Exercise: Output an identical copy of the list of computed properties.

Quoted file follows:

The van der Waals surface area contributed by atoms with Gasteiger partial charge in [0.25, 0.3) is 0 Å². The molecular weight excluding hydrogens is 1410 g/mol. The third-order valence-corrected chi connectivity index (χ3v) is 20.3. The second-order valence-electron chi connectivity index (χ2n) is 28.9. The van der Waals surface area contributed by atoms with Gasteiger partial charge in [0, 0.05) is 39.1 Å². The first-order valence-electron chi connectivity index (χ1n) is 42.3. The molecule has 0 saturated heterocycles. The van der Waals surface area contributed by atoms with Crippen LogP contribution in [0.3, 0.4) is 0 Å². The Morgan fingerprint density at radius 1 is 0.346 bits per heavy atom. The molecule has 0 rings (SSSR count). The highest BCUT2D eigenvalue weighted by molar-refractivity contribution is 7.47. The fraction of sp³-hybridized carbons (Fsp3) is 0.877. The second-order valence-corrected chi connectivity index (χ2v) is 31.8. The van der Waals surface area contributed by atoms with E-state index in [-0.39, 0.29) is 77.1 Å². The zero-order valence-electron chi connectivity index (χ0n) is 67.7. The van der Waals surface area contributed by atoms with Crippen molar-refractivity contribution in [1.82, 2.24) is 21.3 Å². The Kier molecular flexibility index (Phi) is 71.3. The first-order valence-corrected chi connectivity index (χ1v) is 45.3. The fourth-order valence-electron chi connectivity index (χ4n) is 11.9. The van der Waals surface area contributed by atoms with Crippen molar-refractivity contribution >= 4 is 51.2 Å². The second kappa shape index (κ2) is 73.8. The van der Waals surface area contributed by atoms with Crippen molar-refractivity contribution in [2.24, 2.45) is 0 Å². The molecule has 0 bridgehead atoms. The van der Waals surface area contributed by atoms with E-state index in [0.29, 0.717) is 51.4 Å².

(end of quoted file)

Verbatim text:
The van der Waals surface area contributed by atoms with Gasteiger partial charge in [0.25, 0.3) is 0 Å². The molecular weight excluding hydrogens is 1410 g/mol. The third-order valence-corrected chi connectivity index (χ3v) is 20.3. The second-order valence-electron chi connectivity index (χ2n) is 28.9. The van der Waals surface area contributed by atoms with Gasteiger partial charge in [0, 0.05) is 39.1 Å². The first-order valence-electron chi connectivity index (χ1n) is 42.3. The molecule has 0 saturated heterocycles. The van der Waals surface area contributed by atoms with Crippen LogP contribution in [0.3, 0.4) is 0 Å². The Morgan fingerprint density at radius 1 is 0.346 bits per heavy atom. The molecule has 0 rings (SSSR count). The highest BCUT2D eigenvalue weighted by molar-refractivity contribution is 7.47. The fraction of sp³-hybridized carbons (Fsp3) is 0.877. The second-order valence-corrected chi connectivity index (χ2v) is 31.8. The van der Waals surface area contributed by atoms with E-state index in [-0.39, 0.29) is 77.1 Å². The zero-order valence-electron chi connectivity index (χ0n) is 67.7. The van der Waals surface area contributed by atoms with Crippen molar-refractivity contribution in [1.82, 2.24) is 21.3 Å². The Kier molecular flexibility index (Phi) is 71.3. The first-order valence-corrected chi connectivity index (χ1v) is 45.3. The fourth-order valence-electron chi connectivity index (χ4n) is 11.9. The van der Waals surface area contributed by atoms with Crippen molar-refractivity contribution >= 4 is 51.2 Å². The second kappa shape index (κ2) is 73.8. The van der Waals surface area contributed by atoms with Crippen molar-refractivity contribution in [2.24, 2.45) is 0 Å². The molecule has 0 bridgehead atoms. The van der Waals surface area contributed by atoms with E-state index in [0.29, 0.717) is 51.4 Å².